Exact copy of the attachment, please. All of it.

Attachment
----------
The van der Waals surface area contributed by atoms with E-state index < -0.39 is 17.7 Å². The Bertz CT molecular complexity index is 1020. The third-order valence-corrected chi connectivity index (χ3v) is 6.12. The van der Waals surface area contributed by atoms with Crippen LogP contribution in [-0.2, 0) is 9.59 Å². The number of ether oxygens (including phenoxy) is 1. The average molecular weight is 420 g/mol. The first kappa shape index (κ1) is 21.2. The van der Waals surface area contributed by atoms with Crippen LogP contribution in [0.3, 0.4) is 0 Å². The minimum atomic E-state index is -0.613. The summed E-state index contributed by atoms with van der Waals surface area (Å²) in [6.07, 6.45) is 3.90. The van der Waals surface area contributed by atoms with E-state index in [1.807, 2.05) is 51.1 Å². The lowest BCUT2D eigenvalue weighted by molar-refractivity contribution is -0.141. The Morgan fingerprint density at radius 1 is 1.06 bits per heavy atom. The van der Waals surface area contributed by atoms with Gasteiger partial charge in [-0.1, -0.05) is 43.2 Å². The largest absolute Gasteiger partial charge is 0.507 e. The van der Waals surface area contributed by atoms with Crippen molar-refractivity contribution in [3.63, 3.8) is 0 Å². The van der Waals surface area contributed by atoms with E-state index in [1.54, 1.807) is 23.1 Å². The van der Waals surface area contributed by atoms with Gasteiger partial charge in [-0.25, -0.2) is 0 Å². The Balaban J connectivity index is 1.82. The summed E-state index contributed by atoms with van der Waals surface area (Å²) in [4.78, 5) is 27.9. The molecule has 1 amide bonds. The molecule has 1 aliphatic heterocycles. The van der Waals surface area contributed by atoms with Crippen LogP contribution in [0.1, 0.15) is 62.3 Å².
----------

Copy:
The van der Waals surface area contributed by atoms with E-state index < -0.39 is 17.7 Å². The Bertz CT molecular complexity index is 1020. The third-order valence-corrected chi connectivity index (χ3v) is 6.12. The van der Waals surface area contributed by atoms with Crippen LogP contribution in [-0.2, 0) is 9.59 Å². The number of ether oxygens (including phenoxy) is 1. The average molecular weight is 420 g/mol. The first kappa shape index (κ1) is 21.2. The van der Waals surface area contributed by atoms with Crippen LogP contribution in [0.3, 0.4) is 0 Å². The minimum atomic E-state index is -0.613. The summed E-state index contributed by atoms with van der Waals surface area (Å²) in [6.07, 6.45) is 3.90. The van der Waals surface area contributed by atoms with E-state index in [1.807, 2.05) is 51.1 Å². The lowest BCUT2D eigenvalue weighted by molar-refractivity contribution is -0.141. The Morgan fingerprint density at radius 1 is 1.06 bits per heavy atom. The van der Waals surface area contributed by atoms with Gasteiger partial charge in [-0.1, -0.05) is 43.2 Å². The largest absolute Gasteiger partial charge is 0.507 e. The van der Waals surface area contributed by atoms with Crippen molar-refractivity contribution in [3.63, 3.8) is 0 Å². The van der Waals surface area contributed by atoms with E-state index in [1.54, 1.807) is 23.1 Å². The van der Waals surface area contributed by atoms with Gasteiger partial charge in [-0.25, -0.2) is 0 Å². The Balaban J connectivity index is 1.82. The summed E-state index contributed by atoms with van der Waals surface area (Å²) in [4.78, 5) is 27.9. The molecule has 1 amide bonds. The molecule has 1 aliphatic heterocycles. The van der Waals surface area contributed by atoms with Crippen LogP contribution in [0.1, 0.15) is 62.3 Å².